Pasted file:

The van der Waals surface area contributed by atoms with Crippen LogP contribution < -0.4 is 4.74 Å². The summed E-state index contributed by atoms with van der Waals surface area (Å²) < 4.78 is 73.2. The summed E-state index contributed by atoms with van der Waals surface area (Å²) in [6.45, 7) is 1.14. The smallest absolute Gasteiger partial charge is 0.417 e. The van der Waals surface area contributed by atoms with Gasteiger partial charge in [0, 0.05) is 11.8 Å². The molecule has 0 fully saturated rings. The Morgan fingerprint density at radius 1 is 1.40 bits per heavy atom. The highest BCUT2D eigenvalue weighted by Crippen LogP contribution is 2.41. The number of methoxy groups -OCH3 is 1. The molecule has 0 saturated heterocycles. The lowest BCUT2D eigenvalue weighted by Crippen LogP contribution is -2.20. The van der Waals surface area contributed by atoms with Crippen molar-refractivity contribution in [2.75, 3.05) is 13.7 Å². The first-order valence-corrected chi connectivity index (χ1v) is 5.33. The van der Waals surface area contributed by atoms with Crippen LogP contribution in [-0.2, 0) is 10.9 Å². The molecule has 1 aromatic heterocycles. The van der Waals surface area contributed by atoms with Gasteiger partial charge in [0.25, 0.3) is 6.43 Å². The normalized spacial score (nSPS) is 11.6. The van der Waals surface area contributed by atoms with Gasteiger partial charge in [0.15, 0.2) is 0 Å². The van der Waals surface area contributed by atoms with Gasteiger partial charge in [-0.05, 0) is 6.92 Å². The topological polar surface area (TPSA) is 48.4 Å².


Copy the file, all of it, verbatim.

The van der Waals surface area contributed by atoms with Crippen LogP contribution < -0.4 is 4.74 Å². The summed E-state index contributed by atoms with van der Waals surface area (Å²) < 4.78 is 73.2. The summed E-state index contributed by atoms with van der Waals surface area (Å²) in [6.45, 7) is 1.14. The smallest absolute Gasteiger partial charge is 0.417 e. The van der Waals surface area contributed by atoms with Gasteiger partial charge in [0, 0.05) is 11.8 Å². The molecule has 0 fully saturated rings. The Morgan fingerprint density at radius 1 is 1.40 bits per heavy atom. The highest BCUT2D eigenvalue weighted by Crippen LogP contribution is 2.41. The number of methoxy groups -OCH3 is 1. The molecule has 0 saturated heterocycles. The lowest BCUT2D eigenvalue weighted by Crippen LogP contribution is -2.20. The van der Waals surface area contributed by atoms with Crippen molar-refractivity contribution in [2.75, 3.05) is 13.7 Å². The first-order valence-corrected chi connectivity index (χ1v) is 5.33. The van der Waals surface area contributed by atoms with Crippen LogP contribution in [-0.2, 0) is 10.9 Å². The molecule has 1 aromatic heterocycles. The van der Waals surface area contributed by atoms with Gasteiger partial charge in [0.25, 0.3) is 6.43 Å². The normalized spacial score (nSPS) is 11.6. The van der Waals surface area contributed by atoms with Gasteiger partial charge in [0.15, 0.2) is 0 Å². The van der Waals surface area contributed by atoms with Gasteiger partial charge in [-0.05, 0) is 6.92 Å². The topological polar surface area (TPSA) is 48.4 Å².